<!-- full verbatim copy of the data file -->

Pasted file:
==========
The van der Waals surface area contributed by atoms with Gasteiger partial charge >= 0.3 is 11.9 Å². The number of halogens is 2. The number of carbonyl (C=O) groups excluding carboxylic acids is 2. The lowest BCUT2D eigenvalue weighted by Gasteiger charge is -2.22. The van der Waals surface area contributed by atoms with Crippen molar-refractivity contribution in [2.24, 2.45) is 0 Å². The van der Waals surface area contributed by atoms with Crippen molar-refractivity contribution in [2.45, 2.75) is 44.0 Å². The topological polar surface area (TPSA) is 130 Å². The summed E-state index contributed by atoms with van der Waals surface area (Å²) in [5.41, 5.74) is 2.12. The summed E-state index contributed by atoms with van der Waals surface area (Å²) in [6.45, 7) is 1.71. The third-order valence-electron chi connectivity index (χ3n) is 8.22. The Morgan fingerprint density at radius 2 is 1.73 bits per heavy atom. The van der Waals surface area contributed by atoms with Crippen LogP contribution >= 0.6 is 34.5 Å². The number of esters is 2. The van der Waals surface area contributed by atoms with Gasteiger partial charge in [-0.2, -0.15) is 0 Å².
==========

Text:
The van der Waals surface area contributed by atoms with Gasteiger partial charge >= 0.3 is 11.9 Å². The number of halogens is 2. The number of carbonyl (C=O) groups excluding carboxylic acids is 2. The lowest BCUT2D eigenvalue weighted by Gasteiger charge is -2.22. The van der Waals surface area contributed by atoms with Crippen molar-refractivity contribution in [2.24, 2.45) is 0 Å². The van der Waals surface area contributed by atoms with Crippen molar-refractivity contribution in [2.45, 2.75) is 44.0 Å². The topological polar surface area (TPSA) is 130 Å². The summed E-state index contributed by atoms with van der Waals surface area (Å²) in [5.41, 5.74) is 2.12. The summed E-state index contributed by atoms with van der Waals surface area (Å²) in [6.45, 7) is 1.71. The third-order valence-electron chi connectivity index (χ3n) is 8.22. The Morgan fingerprint density at radius 2 is 1.73 bits per heavy atom. The van der Waals surface area contributed by atoms with Crippen LogP contribution >= 0.6 is 34.5 Å². The number of esters is 2. The van der Waals surface area contributed by atoms with Gasteiger partial charge in [-0.2, -0.15) is 0 Å².